Hughes, J. M., Baker A. M,  Bartlett, C,  Bunn, S. E, Goudkamp, K. & Somerville, J., 2004. Past and present patterns of connectivity among populations of four cryptic species of freshwater mussels Velesunio spp.(Hyriidae) in central Australia. Molecular Ecology 13, 3197–3212. 

Iredale, T. (1934). The freshwater mussels of Australia. Australian Zoologist 8: 57-78.

Iredale, T. (1943). A basic list of the fresh water Mollusca of Australia. Australian Zoologist 10: 188-230.

Jones, H. A. & Byrne, M. (2014). Changes in the distributions of freshwater mussels (Unionoida: Hyriidae) in coastal southeastern Australia and implications for their conservation status. Aquatic Conservation: Marine and Freshwater Ecosystems 24: 203-217.

Jeffree, R. A., Markich, S. J. & Brown, P. L. (1993). Comparative accumulation of alkaline-earth metals by two freshwater mussel species from the Nepean River, Australia: consistences and a resolved paradox. Marine and Freshwater Research 44: 609-634.

Johnson, R. I. (1974). Lea's Unionid types: or, Recent and fossil taxa of Unionacea and Mutelacea introduced by Isaac Lea, including the location of all the extant types.  2: 1-159.

Jones, W. & Walker, K. (1979). Accumulation of iron, manganese, zinc and cadmium by the Australian freshwater mussel Velesunio ambiguus (Phillipi) and its potential as a biological monitor. Marine and Freshwater Research 30: 741-751.

Lamprell, K. & Healy, J. (1998). Bivalves of Australia, volume 2. Leiden, Backhuys Publishers.

McMichael, D. F. & Hiscock, I. D. (1958). A monograph of the freshwater mussels (Mollusca: Pelecypoda) of the Australian region. Australian Journal of Marine and Freshwater Research 9: 372-508. 

Millington, P. J. & Walker, K. F. (1983). Australian freshwater mussel Velesunio ambiguus (Philippi) as a biological monitor for zinc, iron and manganese. Marine and Freshwater Research 34: 873-892.

Ponder, W. F., Clark, S. A. & Dallwitz, M. J. (2000). Freshwater and estuarine molluscs: an interactive, illustrated key for New South Wales. Melbourne, CSIRO Publishing.

Shea, M. (1995). Freshwater molluscs of Sydney. Australian Shell News 88: 4-6.

Sheldon, F. & Walker, K. F. (1989). Effects of hypoxia on oxygen consumption by two species of freshwater mussel (Unionacea: Hyriidae) from the River Murray [Australia]. Australian Journal of Marine and Freshwater Research 40: 491-499.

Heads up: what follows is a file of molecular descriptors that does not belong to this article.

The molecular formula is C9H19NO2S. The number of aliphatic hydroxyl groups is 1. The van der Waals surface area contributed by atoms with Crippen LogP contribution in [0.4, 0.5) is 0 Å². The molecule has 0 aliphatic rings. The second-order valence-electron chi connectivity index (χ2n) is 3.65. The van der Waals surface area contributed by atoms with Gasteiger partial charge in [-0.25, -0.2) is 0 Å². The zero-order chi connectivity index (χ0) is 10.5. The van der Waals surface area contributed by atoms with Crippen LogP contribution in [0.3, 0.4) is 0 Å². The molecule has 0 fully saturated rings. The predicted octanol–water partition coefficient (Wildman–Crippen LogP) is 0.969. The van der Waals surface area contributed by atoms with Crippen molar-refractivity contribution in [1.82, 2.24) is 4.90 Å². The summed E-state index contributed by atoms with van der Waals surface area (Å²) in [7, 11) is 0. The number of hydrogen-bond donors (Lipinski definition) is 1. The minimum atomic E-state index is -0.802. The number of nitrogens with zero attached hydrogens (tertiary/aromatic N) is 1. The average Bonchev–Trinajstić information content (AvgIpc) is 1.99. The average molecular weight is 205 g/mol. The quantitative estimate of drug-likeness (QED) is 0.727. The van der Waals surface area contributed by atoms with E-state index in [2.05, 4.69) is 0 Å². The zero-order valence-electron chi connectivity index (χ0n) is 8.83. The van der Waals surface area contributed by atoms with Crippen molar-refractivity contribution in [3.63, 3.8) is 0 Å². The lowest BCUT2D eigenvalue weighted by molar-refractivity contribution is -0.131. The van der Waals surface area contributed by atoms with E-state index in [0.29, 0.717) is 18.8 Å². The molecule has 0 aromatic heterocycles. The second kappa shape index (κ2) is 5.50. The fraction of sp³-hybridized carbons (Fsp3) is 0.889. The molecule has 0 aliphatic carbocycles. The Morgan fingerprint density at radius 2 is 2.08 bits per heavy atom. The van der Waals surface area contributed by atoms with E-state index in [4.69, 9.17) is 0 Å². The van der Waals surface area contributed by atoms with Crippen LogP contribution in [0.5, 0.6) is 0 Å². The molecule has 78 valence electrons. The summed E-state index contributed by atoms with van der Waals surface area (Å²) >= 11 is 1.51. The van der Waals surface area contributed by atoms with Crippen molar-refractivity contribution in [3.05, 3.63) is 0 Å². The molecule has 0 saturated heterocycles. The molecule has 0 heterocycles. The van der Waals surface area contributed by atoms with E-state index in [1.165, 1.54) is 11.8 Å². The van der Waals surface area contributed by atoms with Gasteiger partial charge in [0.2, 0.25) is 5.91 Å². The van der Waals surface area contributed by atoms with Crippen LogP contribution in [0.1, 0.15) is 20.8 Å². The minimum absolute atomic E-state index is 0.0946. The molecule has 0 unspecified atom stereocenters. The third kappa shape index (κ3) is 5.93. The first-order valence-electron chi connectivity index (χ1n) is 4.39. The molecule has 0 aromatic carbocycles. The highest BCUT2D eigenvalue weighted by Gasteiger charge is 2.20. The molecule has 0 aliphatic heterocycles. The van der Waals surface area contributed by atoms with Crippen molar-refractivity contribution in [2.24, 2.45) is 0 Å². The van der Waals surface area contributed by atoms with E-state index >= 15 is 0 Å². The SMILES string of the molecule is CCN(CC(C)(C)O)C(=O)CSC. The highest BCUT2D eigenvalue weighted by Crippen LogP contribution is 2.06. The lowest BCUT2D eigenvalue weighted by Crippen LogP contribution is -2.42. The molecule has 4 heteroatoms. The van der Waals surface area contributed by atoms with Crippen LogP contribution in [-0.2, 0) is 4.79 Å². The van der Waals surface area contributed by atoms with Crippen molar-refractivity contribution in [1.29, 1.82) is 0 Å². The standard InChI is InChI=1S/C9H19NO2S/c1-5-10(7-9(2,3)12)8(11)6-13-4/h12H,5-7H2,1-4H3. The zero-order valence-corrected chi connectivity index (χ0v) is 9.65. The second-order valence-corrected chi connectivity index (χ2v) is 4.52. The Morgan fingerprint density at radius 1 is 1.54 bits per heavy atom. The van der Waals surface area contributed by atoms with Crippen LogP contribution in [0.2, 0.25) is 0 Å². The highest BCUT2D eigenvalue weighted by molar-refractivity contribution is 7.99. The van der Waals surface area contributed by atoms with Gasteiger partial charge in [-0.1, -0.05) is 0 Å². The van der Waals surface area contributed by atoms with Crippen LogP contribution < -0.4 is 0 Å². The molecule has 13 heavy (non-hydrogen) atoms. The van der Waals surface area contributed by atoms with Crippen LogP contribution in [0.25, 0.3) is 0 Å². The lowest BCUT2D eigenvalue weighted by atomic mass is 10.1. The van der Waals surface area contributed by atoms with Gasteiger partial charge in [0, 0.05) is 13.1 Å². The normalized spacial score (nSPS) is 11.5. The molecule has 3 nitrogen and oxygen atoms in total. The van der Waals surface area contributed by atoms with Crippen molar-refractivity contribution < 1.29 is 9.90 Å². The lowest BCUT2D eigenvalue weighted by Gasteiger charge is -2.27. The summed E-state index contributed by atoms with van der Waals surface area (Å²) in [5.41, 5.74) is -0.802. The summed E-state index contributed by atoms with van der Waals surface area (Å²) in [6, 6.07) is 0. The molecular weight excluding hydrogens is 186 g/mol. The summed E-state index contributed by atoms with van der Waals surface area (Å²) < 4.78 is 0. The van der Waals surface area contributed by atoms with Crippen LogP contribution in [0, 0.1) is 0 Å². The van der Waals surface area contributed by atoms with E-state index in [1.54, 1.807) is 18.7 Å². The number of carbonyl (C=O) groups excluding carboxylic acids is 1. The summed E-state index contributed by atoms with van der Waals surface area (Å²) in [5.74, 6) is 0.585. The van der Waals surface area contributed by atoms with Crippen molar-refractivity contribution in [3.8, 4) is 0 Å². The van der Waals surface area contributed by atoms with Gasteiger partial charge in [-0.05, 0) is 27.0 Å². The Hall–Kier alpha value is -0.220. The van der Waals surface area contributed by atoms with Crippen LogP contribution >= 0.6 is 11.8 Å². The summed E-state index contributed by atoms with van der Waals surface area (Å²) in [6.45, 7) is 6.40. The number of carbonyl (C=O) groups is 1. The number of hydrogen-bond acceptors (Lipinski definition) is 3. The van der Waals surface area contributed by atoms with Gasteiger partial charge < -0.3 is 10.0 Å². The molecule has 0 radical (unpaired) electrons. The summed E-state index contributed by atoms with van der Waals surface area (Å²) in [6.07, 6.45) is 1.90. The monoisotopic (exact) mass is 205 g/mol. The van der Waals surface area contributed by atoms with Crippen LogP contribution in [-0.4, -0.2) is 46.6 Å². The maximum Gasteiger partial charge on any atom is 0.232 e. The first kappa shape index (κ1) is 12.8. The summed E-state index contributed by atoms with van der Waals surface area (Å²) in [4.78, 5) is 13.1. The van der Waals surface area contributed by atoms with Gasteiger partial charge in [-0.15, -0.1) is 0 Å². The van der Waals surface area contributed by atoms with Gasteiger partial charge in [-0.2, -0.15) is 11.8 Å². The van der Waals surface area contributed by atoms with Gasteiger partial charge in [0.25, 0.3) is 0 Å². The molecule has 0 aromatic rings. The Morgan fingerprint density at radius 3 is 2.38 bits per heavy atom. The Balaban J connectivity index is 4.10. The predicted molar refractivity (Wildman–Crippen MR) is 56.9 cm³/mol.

Simpson, K. N. G. & Blackwood, R. (1973). An Aboriginal cache of freshwater mussels at Lake Victoria, NSW. Memoirs of the National Museum of Victoria 34: 217-218.

Smith, B. J. (1992). Non-marine Mollusca. Pp. i-xii, 1-408 in W. W. K. Houston. Zoological Catalogue of Australia, 8. Canberra, Australian Government Publishing Service.

Smith, B. J. & Kershaw, R. C. (1979). Field guide to the non-marine Molluscs of South-eastern Australia. Canberra, A.N.U. Press.

Walker, K. F. (1981a). Ecology of freshwater mussels in the River Murray. Australian Water Council Technical Paper No. 63, 119 pp.  

Walker, K. F. (1981b). The distribution of freshwater mussels (Mollusca: Pelecypoda) in the Australian zoogeographic region. Pp. 1233-1249 in A. Keast. Ecological Biogeography of Australia. The Hague, Dr W. Junk.

Walker, K. F. (1986). The freshwater mussel Velesunio ambiguus as a biomonitor of heavy metals associated with particulate matter. Pp. 175-185 in B. T. Hart. The Role of Particulate Matter in the Transport and Fate of Pollutants. Melbourne, Australia, Water Studies Centre, Chisolm Institute of Technology.

Walker, K. F. (2004). A guide to the provisional identification of the freshwater mussels (Unionoida) of Australasia. Albury, Murray Darling Freshwater Research Centre.

Walker, K. F., Byrne, M., Hickey, C. W. & Roper, D. S. (2001). Freshwater Mussels (Hyriidae) of Australasia. Pp. 5-31 in G. Bauer & Wächtler, K. Ecology and Evolution of the Freshwater Mussels Unionoida. Ecological Studies. Berlin, Springer-Verlag.

Walker, K. F., Jones, H. A. &  Klunzinger, M. W. (2014). Bivalves in a bottleneck: taxonomy, phylogeography and conservation of freshwater mussels (Bivalvia: Unionoida) in Australasia. Hydrobiologia 735:61–79.